God appears as feminine in the Jewish and Christian Scriptures.  I have a book on my shelves on Christian theology titled “She Who Is”. The title is a play on that moment in the Passover story when Moses asks God “Who should I say sent me?” and God replies “I Am.”  In Jewish and Christian Scriptures, God also laughs, Psalm 2:4a “The one enthroned in heaven laughs.” In the Coptic, Gospel of Judas, Jesus laughs five times or so.  But the Hindu tradition the image of laughter and play as incarnations of the feminine are better developed.  In Hindu philosophy is the concept of lila is that the creating and sustaining of the universe by God, the Great Mother or ‘Mahadevi’ is an incarnation of divine playfulness.  When she speaks: light and truth, when she moves, more justice, when she laughs the butterflies rise, and though moments of happiness fade, the echo of the laughter endures till time ends.  She laughs at the surprising beauty of things despite all the tragic foolishness and terror of being mortal.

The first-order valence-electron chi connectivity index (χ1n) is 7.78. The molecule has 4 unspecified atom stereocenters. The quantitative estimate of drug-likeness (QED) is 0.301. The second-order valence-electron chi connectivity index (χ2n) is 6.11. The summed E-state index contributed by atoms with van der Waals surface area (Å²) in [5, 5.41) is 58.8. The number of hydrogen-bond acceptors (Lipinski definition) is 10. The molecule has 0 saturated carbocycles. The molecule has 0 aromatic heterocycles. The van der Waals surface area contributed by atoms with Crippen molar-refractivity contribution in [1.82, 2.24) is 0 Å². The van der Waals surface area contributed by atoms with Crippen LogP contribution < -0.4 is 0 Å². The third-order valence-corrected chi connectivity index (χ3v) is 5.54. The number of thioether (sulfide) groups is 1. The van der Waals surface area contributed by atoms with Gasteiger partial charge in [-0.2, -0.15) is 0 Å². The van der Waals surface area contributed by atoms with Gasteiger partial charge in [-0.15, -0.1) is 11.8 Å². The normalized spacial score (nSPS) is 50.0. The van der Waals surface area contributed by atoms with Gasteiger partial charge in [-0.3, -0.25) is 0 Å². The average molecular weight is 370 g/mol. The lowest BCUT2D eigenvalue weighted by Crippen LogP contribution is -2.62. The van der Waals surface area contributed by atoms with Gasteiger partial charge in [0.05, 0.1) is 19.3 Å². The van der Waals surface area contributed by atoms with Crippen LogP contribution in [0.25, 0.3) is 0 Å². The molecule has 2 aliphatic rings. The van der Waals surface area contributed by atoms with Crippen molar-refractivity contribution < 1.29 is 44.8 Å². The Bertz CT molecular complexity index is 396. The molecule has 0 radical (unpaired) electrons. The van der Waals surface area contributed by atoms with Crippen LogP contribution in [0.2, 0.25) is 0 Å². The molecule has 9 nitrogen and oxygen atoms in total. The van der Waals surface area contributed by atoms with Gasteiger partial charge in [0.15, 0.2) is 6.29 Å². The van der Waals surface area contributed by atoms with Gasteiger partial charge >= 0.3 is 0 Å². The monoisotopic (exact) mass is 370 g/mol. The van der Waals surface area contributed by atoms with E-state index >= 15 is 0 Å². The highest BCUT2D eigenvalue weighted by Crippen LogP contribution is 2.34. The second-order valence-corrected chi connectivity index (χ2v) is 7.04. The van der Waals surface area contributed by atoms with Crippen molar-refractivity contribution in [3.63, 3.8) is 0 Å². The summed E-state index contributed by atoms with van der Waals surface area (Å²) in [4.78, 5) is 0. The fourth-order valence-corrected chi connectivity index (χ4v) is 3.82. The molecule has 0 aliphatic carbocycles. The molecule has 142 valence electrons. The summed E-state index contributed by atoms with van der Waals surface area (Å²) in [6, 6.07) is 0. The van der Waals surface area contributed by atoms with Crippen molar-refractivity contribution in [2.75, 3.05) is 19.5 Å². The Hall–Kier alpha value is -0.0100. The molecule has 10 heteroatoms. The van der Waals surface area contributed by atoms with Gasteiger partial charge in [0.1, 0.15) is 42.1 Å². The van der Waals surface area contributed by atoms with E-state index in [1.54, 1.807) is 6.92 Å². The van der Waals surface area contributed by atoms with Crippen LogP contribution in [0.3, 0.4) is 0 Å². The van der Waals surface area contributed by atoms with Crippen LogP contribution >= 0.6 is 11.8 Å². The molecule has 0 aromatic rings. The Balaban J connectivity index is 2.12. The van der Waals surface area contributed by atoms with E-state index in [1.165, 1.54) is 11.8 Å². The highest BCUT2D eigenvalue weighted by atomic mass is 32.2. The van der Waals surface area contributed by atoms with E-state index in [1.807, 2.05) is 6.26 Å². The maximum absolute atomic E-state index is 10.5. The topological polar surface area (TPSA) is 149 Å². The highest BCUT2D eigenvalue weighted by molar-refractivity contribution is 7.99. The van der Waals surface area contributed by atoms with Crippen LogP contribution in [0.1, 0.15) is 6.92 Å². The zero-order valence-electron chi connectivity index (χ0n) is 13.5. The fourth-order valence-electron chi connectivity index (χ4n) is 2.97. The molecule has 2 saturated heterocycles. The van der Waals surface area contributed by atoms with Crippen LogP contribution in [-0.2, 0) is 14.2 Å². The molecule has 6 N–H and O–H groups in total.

All laughter comes from the end of tension and discomfort in moments of surprise or release.  When we see the suffering we want to end suffering, and when our spirits are released from fear and pain then we laugh.  I recently read a story [in Xenocide by Orson Scott Card] of a man who went to visit a family in Polynesia.  From the moment he arrives he is impressed with how much they laughed.  He thought of them as a jovial people.  There was one woman in the family he needed help from.  When he talked alone with he asked why she was not as relaxed as her family.  She said, “We laugh because we are nervous.  Everything you do is out of place.  You break so many rules, you insult us in so many ways we cannot speak of them all.  We know you don’t know what you are doing and so we laugh to break the tension…  If we did not laugh we would have to kill you.” 


Likewise, life is full of such tragedy and tension if we do not laugh it might kill us.  Life is so full of loss the temptation is not to love, not to laugh.  We want our stories to all have happy endings, but we know that stories often contain fear and pain and so we steel ourselves against them.  The Passover story is full of loss and fear, not just freedom from slavery, of cries in the wilderness.  Laughter, in this sermon is the release of tension, not its elimination.  It is transcending with and through sorrow into a deeper joy.